The Shadow Chancellor exposes Osborne as a fraud in under 2 minutes on Question Time (VIDEO, TWEETS)

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Shadow Chancellor John McDonnell called out George Osborne’s latest scam live on BBC Question Time on Thursday.

Earlier this week, Osborne tried to convince people that cutting taxes for the rich actually makes the nation money.

A member of the Liverpudlian crowd asked:

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Putting the top rate of income tax from 50 to 45p raised an extra £8bn from the super rich. Should it be cut to 40p?

On Tuesday, Osborne alleged that we gained £8 billion from cutting the top rate of tax. This led to calls from Tory MPs to lower it even further, to 40p. Osborne said:

This completely defies the predictions and shows that what we have are lower, competitive taxes that are paid by all.

Osborne is claiming that because he has lowered the top rate of income tax, more rich people have decided to pay it. In other words, profiteering tax-dodgers saw their rate of tax was slightly lower and then thought “well, I’m going to pay it now”, rather than just making more profit.

This simply doesn’t ring true. If people are already dodging tax, the prospect of slightly lower taxes – from a 50p rate to a 45p rate – will not make them pay in full, when it would still constitute a significant loss.

But there is a reason it may appear that we’ve raised an extra £8bn through cutting the top rate of income tax. And it’s one that rings true when you consider the profit motive of the rich.

At Question Time, McDonnell replied to the audience member:

McDonnell said:

Within hours of George Osborne making that claim, it was refuted by the Institute for Fiscal Studies and many others, because what happened was we saw a huge exercise in tax planning, so people delayed certain payments, bonuses, etc, until that tax regime was reduced. So instead of paying in the year that was 50p, they then delayed that. So you had an artificial low one year, and an artificial high the next year.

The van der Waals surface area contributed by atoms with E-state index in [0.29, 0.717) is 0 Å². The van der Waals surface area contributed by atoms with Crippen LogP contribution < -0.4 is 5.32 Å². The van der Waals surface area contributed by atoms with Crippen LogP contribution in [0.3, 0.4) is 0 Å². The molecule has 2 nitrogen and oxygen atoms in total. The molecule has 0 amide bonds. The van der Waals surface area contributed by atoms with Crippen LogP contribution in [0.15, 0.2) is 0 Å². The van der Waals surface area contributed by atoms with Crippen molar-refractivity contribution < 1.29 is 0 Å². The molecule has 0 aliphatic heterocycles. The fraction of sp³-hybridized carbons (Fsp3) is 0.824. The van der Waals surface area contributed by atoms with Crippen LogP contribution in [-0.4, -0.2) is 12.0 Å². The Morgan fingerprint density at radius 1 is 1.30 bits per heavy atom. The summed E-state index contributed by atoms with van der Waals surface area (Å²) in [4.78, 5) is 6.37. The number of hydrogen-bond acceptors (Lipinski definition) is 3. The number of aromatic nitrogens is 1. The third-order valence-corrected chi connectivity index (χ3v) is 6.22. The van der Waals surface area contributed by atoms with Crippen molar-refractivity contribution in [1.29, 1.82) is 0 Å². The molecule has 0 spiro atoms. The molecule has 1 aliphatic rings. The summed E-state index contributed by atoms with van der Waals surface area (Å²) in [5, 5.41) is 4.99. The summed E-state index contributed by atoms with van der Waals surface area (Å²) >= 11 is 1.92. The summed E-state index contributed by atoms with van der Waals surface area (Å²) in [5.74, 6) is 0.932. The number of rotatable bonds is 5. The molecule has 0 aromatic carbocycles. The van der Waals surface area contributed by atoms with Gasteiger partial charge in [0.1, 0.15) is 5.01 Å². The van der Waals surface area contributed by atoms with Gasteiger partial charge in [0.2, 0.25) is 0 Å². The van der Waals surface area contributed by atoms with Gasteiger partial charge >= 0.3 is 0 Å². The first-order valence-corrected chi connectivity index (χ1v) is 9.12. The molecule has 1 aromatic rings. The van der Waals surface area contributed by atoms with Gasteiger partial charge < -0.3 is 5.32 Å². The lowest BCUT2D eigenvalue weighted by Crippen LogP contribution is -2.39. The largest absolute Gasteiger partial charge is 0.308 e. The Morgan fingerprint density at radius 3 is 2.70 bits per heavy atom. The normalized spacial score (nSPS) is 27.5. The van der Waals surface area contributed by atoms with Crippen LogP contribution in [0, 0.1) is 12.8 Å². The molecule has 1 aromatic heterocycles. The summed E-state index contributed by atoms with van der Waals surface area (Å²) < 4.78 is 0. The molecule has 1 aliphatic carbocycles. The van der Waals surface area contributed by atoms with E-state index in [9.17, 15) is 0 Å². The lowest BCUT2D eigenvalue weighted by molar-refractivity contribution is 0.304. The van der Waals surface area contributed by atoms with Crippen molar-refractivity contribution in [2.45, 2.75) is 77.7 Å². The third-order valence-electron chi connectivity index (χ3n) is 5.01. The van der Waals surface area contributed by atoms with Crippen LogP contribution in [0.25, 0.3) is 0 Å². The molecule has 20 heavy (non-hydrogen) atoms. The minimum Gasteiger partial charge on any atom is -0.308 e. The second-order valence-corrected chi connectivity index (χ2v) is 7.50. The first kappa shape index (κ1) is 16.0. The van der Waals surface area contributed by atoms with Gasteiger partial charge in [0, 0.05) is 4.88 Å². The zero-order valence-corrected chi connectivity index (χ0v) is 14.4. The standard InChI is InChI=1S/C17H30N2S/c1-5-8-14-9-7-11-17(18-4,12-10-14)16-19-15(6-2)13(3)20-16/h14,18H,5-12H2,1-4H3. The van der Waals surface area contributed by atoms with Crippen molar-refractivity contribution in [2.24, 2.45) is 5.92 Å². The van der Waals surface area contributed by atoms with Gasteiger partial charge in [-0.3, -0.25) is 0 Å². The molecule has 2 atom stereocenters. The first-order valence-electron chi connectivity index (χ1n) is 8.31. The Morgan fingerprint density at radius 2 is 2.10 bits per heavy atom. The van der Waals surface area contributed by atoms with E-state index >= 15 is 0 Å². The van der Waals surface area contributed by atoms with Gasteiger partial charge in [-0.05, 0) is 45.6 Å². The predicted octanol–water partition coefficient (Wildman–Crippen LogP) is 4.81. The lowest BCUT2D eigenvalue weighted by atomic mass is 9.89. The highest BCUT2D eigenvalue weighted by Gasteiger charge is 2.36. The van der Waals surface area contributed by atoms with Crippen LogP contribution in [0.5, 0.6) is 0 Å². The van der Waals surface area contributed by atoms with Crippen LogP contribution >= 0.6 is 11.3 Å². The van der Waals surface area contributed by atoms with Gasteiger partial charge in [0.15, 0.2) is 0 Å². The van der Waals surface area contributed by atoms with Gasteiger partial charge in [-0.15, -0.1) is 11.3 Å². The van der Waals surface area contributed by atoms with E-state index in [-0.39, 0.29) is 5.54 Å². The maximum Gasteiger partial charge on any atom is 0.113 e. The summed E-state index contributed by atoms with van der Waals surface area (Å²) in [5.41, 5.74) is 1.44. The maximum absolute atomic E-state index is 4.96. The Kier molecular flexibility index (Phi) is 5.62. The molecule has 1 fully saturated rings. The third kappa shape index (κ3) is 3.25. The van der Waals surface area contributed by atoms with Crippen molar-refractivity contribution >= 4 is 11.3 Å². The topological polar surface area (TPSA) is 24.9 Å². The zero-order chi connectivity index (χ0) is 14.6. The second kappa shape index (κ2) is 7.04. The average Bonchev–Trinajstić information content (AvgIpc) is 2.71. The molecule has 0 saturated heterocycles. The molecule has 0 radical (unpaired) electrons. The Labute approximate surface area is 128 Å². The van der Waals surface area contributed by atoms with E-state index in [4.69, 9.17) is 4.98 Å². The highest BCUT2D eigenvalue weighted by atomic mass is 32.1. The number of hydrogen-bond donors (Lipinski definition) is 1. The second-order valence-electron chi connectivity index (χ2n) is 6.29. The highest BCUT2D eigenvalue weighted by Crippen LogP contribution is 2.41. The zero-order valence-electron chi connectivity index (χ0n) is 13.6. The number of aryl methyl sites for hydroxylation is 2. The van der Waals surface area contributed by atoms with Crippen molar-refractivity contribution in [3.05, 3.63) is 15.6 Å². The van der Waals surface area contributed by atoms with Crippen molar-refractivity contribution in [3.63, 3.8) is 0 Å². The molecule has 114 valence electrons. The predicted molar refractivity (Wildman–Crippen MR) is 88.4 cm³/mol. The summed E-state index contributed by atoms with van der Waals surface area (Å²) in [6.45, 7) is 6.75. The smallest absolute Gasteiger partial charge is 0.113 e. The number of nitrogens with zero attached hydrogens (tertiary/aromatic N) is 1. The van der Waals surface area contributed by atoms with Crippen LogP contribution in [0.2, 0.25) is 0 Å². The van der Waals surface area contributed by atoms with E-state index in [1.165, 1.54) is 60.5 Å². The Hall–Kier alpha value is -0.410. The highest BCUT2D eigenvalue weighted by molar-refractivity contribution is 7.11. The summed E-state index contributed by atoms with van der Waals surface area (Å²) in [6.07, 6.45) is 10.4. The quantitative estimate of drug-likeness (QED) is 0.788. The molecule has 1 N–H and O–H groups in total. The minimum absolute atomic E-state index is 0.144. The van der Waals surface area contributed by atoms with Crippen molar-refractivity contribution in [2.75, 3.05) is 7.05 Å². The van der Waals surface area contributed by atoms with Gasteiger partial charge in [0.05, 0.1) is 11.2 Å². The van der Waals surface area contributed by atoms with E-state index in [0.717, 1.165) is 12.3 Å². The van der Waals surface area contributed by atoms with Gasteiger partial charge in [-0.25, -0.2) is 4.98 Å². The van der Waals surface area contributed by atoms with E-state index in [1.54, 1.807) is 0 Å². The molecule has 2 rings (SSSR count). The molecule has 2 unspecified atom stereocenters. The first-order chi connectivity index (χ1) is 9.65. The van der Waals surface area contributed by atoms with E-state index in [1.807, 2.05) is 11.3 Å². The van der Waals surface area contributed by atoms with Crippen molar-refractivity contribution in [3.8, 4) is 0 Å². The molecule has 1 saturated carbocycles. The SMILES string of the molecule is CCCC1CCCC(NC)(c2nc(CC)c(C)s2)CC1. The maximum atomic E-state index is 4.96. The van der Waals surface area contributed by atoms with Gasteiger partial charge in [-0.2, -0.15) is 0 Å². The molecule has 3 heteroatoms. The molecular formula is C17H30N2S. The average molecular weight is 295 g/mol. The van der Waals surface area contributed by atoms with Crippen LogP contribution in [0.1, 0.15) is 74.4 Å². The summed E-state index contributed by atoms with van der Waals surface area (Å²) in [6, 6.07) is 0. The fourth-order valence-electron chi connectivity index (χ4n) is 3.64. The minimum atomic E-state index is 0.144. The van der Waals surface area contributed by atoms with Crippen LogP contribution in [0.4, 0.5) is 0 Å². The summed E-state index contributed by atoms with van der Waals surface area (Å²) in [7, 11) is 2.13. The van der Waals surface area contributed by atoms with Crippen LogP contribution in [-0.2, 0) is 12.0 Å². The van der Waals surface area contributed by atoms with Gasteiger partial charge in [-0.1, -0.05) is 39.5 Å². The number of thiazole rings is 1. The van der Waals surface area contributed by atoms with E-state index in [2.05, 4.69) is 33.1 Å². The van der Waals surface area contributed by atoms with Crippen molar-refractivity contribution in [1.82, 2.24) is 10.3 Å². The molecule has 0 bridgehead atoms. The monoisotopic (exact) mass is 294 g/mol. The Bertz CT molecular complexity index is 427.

In other words, people delayed paying their taxes until the rate was lowered. That way they would save money. And a byproduct of that is an artificially high increase in tax revenue, when comparing the 50p year to the following 45p year. The Shadow Chancellor continued:

And what the IFS has said is over the next 5 year period, actually it will cost us – they’re saying about £360m, something like that. So actually the reduction didn’t gain us anything, it cost us everything.

As common sense tells us, cutting the top rate of income tax will, in fact, be costly for the taxpayer and beneficial for the rich. And Osborne isn’t incompetent enough to actually believe it would make us money.

He is deliberately misleading the British people.

And the fact that he would risk spinning something so blatantly flawed as a success betrays how desperate he is for good news about his Chancellorship.

At Question Time, Guardian journalist Zoe Williams said:

What I find really worrying about George Osborne and his £8bn figure is that I don’t think he did make a mistake. I think he knew that wasn’t true. We seem to be living through a post-truth politics, where there’s no kind of onus upon them to say what is actually true anymore. And I would really like to see him held to account more on that. You can’t say “we saved £8bn” when you know full well it was just deferred tax from one year to the next. And you really should be held up on it.

Indeed, when has Osborne ever been on Question Time? On this week’s episode, the Tories sent a grunt no one had ever heard of to face Labour’s Shadow Chancellor. He took the hit for the Chancellor’s lies, leaving Osborne relatively off the hook.

Twitter had a few things to say about the exchange:

One user commented on how McDonnell said that the EU is not the only issue of national sovereignty:

And some joked about the abysmal rate of tax Google pay:

This week, Osborne stood in the House of Commons and told a premeditated lie to the British people. The faithful press – The Daily Mail and The Telegraph – then eagerly reported what he said as fact, as he knew they would.

Meanwhile, the BBC omitted the story, apart from a brief mention in a different story after it came up on Question Time. But if it is clear that the Chancellor is outright lying to the British people, our public service broadcaster should report on it properly. Otherwise, Osborne will never be held to account for his lies.

Accountability is the foundation of any meaningful democracy. For that reason, we must hold politicians to account, or they will just continue to abuse their power.

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